January 14, 202111 min read
If we’ve learned anything the past year, it’s that digital transformation is critical to an organization’s ongoing success. DT seems to be top of mind for most business people I talk too. The challenge is knowing how to start (or accelerate). Today, we’re starting a multi-part series on how to turn your digital transformation dream into reality. We call it our Digital Customer-First Transformation System, and it’s a compelling way to align your stakeholders, and ensure you’re thinking about the many moving parts that make up digital transformation.
Welcome to the CXM Experience. I am your host, Grad Conn, CXO at Sprinklr. And we’ve got a special show today. We’re gonna be doing something we’ve not done before. We’ve talked about it, but we haven’t really gotten into it, which is talking about how to do a digital transformation project. How do you kick it off? It’s one of the most common questions I get from customers and prospects, which is: that all sounds great. I’m committed, our organization wants to make it happen. How do we get started? What do we do next?
And it’s actually a big deal. Because the challenge of getting started is a challenge of driving alignment, it’s a challenge of bringing along stakeholders, it’s a challenge of what to do next, and who to talk to, and what to think about. And it’s a, it’s a very significant one, because it can lead to some pretty negative outcomes, if you plunge into it without understanding what you’re doing. If you plunge into it without a lot of process, if you plunge into it, and make mistakes or miss things, it can be catastrophic, both for the company, for the project, and, most importantly, for your career.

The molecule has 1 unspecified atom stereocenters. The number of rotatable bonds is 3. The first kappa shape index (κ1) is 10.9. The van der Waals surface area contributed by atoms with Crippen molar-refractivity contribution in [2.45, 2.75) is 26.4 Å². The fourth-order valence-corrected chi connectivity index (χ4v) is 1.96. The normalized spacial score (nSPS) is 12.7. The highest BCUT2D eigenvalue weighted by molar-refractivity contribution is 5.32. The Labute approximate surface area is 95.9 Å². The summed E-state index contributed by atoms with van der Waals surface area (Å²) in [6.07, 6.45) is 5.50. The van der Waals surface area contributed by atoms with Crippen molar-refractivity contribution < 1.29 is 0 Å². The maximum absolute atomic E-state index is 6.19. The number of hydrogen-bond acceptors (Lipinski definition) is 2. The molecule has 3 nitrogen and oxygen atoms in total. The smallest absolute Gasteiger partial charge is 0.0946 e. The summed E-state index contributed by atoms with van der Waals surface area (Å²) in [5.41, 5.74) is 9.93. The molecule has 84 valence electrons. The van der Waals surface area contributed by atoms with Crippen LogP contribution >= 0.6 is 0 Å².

And the reason I say most importantly, is a little bit justy, but the fact of the matter is, it’s very hard to get people to do things that have high levels of career risk. People tend to avoid those things, because they look at that as being something that it’s not worth it. And the payoff internally may not be very high, and the career risk may be very significant. And so most people will choose a lesser trod path, and make sure that they’re safe.
And so what we did is we actually started building something called a Digital Customer-First Transformation System at Sprinklr. And we did this based on the 1000+ implementations that we’ve done with some of the world’s largest companies. And we did it as a way to give people air cover. Air cover to know that they were considering all the issues that they had to think about, as they were going on a digital transformation journey.
And I’ll be posting some of the stuff on the blog. And we’ll, we’ll make it available for download. And of course, you can always contact me directly, DM me on Twitter, or whatever. And I can go through it in detail. But I want to give you a quick overview of what DCFTS is all about today. And then we’re gonna dive in to each of the sections as we go through the next week. I think this is probably one of the most compelling pieces of content I’ve ever seen. I was a customer of Sprinklr, when I got delivered the first copy of this, and I remember at the time thinking, what a fantastic way to align my peers, and also to make sure that I was thinking about everything that needed to be in the model.